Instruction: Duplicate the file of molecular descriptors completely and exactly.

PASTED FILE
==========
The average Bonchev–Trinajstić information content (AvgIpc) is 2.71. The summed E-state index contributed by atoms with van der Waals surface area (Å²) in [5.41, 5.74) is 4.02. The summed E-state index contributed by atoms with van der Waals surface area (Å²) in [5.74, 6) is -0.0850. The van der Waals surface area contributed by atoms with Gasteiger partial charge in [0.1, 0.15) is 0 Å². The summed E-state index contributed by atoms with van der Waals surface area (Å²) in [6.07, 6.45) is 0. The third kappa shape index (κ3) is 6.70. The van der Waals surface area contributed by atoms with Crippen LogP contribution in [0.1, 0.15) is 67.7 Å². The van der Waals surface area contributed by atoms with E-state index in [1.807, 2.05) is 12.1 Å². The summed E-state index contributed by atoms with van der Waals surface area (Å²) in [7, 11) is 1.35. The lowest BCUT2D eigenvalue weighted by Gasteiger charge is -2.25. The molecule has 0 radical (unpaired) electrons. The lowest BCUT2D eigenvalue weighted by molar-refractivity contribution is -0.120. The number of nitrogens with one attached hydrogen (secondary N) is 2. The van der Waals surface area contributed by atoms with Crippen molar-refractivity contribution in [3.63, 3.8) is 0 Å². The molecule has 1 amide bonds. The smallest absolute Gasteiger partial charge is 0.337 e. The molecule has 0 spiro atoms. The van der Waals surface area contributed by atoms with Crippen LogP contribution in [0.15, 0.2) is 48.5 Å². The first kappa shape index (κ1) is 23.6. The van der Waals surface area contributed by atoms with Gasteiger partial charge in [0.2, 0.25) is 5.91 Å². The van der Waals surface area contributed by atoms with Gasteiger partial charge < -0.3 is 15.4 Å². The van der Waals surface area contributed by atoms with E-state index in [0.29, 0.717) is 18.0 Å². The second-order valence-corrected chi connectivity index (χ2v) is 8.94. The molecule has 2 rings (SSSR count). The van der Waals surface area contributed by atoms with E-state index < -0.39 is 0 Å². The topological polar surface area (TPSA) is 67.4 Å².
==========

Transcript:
The average Bonchev–Trinajstić information content (AvgIpc) is 2.71. The summed E-state index contributed by atoms with van der Waals surface area (Å²) in [5.41, 5.74) is 4.02. The summed E-state index contributed by atoms with van der Waals surface area (Å²) in [5.74, 6) is -0.0850. The van der Waals surface area contributed by atoms with Gasteiger partial charge in [0.1, 0.15) is 0 Å². The summed E-state index contributed by atoms with van der Waals surface area (Å²) in [6.07, 6.45) is 0. The third kappa shape index (κ3) is 6.70. The van der Waals surface area contributed by atoms with Crippen LogP contribution in [0.1, 0.15) is 67.7 Å². The van der Waals surface area contributed by atoms with E-state index in [1.807, 2.05) is 12.1 Å². The summed E-state index contributed by atoms with van der Waals surface area (Å²) in [7, 11) is 1.35. The lowest BCUT2D eigenvalue weighted by Gasteiger charge is -2.25. The molecule has 0 radical (unpaired) electrons. The lowest BCUT2D eigenvalue weighted by molar-refractivity contribution is -0.120. The number of nitrogens with one attached hydrogen (secondary N) is 2. The van der Waals surface area contributed by atoms with Crippen molar-refractivity contribution in [3.63, 3.8) is 0 Å². The molecule has 1 amide bonds. The smallest absolute Gasteiger partial charge is 0.337 e. The molecule has 0 spiro atoms. The van der Waals surface area contributed by atoms with Crippen LogP contribution in [0.15, 0.2) is 48.5 Å². The first kappa shape index (κ1) is 23.6. The van der Waals surface area contributed by atoms with Gasteiger partial charge in [0.2, 0.25) is 5.91 Å². The van der Waals surface area contributed by atoms with Gasteiger partial charge < -0.3 is 15.4 Å². The van der Waals surface area contributed by atoms with E-state index in [0.29, 0.717) is 18.0 Å². The second-order valence-corrected chi connectivity index (χ2v) is 8.94. The molecule has 2 rings (SSSR count). The van der Waals surface area contributed by atoms with E-state index < -0.39 is 0 Å². The topological polar surface area (TPSA) is 67.4 Å².